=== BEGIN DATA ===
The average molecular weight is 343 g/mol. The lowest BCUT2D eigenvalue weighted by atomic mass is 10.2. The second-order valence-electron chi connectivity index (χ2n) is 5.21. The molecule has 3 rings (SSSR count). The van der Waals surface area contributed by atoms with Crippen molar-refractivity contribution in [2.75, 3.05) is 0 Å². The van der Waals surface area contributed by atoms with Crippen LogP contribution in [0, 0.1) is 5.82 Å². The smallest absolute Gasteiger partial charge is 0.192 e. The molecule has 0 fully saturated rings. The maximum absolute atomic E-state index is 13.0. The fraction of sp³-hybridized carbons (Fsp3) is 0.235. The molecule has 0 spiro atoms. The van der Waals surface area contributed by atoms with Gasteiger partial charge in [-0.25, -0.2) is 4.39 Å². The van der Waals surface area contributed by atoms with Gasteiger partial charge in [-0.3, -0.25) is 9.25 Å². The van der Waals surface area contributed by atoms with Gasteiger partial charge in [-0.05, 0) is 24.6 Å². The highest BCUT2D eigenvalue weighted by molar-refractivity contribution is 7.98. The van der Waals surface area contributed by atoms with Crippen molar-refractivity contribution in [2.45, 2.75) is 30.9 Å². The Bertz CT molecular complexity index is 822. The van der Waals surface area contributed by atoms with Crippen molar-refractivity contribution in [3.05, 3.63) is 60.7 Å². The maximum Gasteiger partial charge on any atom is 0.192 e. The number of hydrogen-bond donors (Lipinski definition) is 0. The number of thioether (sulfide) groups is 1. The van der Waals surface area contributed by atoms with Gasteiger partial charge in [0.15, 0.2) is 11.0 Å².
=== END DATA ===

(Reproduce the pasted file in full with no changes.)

The average molecular weight is 343 g/mol. The lowest BCUT2D eigenvalue weighted by atomic mass is 10.2. The second-order valence-electron chi connectivity index (χ2n) is 5.21. The molecule has 3 rings (SSSR count). The van der Waals surface area contributed by atoms with Crippen molar-refractivity contribution in [2.75, 3.05) is 0 Å². The van der Waals surface area contributed by atoms with Crippen LogP contribution in [0, 0.1) is 5.82 Å². The smallest absolute Gasteiger partial charge is 0.192 e. The molecule has 0 fully saturated rings. The maximum absolute atomic E-state index is 13.0. The fraction of sp³-hybridized carbons (Fsp3) is 0.235. The molecule has 0 spiro atoms. The van der Waals surface area contributed by atoms with Gasteiger partial charge in [-0.25, -0.2) is 4.39 Å². The van der Waals surface area contributed by atoms with Gasteiger partial charge in [-0.3, -0.25) is 9.25 Å². The van der Waals surface area contributed by atoms with Gasteiger partial charge in [-0.05, 0) is 24.6 Å². The highest BCUT2D eigenvalue weighted by molar-refractivity contribution is 7.98. The van der Waals surface area contributed by atoms with Crippen molar-refractivity contribution in [2.45, 2.75) is 30.9 Å². The Bertz CT molecular complexity index is 822. The van der Waals surface area contributed by atoms with Crippen molar-refractivity contribution in [3.05, 3.63) is 60.7 Å². The maximum Gasteiger partial charge on any atom is 0.192 e. The number of hydrogen-bond donors (Lipinski definition) is 0. The number of thioether (sulfide) groups is 1. The van der Waals surface area contributed by atoms with Gasteiger partial charge in [0.15, 0.2) is 11.0 Å².